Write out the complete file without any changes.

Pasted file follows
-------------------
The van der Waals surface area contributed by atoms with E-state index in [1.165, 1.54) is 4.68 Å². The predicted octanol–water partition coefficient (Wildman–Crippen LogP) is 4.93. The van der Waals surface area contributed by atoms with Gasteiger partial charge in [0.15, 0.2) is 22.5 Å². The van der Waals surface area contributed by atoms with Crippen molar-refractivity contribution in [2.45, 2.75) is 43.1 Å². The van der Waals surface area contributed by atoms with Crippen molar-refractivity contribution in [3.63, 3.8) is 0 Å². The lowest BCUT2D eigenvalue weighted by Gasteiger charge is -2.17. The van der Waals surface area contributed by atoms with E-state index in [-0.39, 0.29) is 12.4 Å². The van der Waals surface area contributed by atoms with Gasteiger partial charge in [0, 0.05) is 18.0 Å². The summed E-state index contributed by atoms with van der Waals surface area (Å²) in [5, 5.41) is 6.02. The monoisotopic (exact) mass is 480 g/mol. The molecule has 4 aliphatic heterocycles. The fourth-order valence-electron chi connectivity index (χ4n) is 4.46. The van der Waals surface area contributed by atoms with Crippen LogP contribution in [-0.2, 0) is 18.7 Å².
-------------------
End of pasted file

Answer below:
The van der Waals surface area contributed by atoms with E-state index in [1.165, 1.54) is 4.68 Å². The predicted octanol–water partition coefficient (Wildman–Crippen LogP) is 4.93. The van der Waals surface area contributed by atoms with Gasteiger partial charge in [0.15, 0.2) is 22.5 Å². The van der Waals surface area contributed by atoms with Crippen molar-refractivity contribution in [2.45, 2.75) is 43.1 Å². The van der Waals surface area contributed by atoms with Crippen molar-refractivity contribution in [3.63, 3.8) is 0 Å². The lowest BCUT2D eigenvalue weighted by Gasteiger charge is -2.17. The van der Waals surface area contributed by atoms with E-state index in [-0.39, 0.29) is 12.4 Å². The van der Waals surface area contributed by atoms with Gasteiger partial charge in [0, 0.05) is 18.0 Å². The summed E-state index contributed by atoms with van der Waals surface area (Å²) in [5, 5.41) is 6.02. The monoisotopic (exact) mass is 480 g/mol. The molecule has 4 aliphatic heterocycles. The fourth-order valence-electron chi connectivity index (χ4n) is 4.46. The van der Waals surface area contributed by atoms with Crippen LogP contribution in [-0.2, 0) is 18.7 Å².